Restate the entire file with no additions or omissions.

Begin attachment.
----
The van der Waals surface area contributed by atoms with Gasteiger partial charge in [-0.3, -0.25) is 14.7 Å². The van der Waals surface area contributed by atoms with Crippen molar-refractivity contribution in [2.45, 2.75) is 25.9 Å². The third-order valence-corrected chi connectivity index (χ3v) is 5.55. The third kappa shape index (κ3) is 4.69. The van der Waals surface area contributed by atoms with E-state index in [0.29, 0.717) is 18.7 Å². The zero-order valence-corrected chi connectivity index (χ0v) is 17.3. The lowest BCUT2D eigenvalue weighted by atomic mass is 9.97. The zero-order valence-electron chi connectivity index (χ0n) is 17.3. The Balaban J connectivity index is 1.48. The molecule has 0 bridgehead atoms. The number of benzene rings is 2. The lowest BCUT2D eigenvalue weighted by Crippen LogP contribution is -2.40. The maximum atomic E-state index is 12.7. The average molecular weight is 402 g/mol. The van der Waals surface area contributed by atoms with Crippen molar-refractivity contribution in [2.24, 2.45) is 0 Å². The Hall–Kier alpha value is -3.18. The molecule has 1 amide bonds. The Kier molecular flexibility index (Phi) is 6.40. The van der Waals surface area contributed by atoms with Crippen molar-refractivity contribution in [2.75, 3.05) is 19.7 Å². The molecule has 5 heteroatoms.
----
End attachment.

The van der Waals surface area contributed by atoms with Gasteiger partial charge in [-0.3, -0.25) is 14.7 Å². The van der Waals surface area contributed by atoms with Crippen molar-refractivity contribution in [2.45, 2.75) is 25.9 Å². The third-order valence-corrected chi connectivity index (χ3v) is 5.55. The third kappa shape index (κ3) is 4.69. The van der Waals surface area contributed by atoms with E-state index in [0.29, 0.717) is 18.7 Å². The zero-order valence-corrected chi connectivity index (χ0v) is 17.3. The lowest BCUT2D eigenvalue weighted by atomic mass is 9.97. The zero-order valence-electron chi connectivity index (χ0n) is 17.3. The Balaban J connectivity index is 1.48. The molecule has 0 bridgehead atoms. The number of benzene rings is 2. The lowest BCUT2D eigenvalue weighted by Crippen LogP contribution is -2.40. The maximum atomic E-state index is 12.7. The average molecular weight is 402 g/mol. The van der Waals surface area contributed by atoms with Crippen molar-refractivity contribution in [2.24, 2.45) is 0 Å². The Hall–Kier alpha value is -3.18. The molecule has 1 amide bonds. The Kier molecular flexibility index (Phi) is 6.40. The van der Waals surface area contributed by atoms with Crippen molar-refractivity contribution in [2.75, 3.05) is 19.7 Å². The molecule has 5 heteroatoms.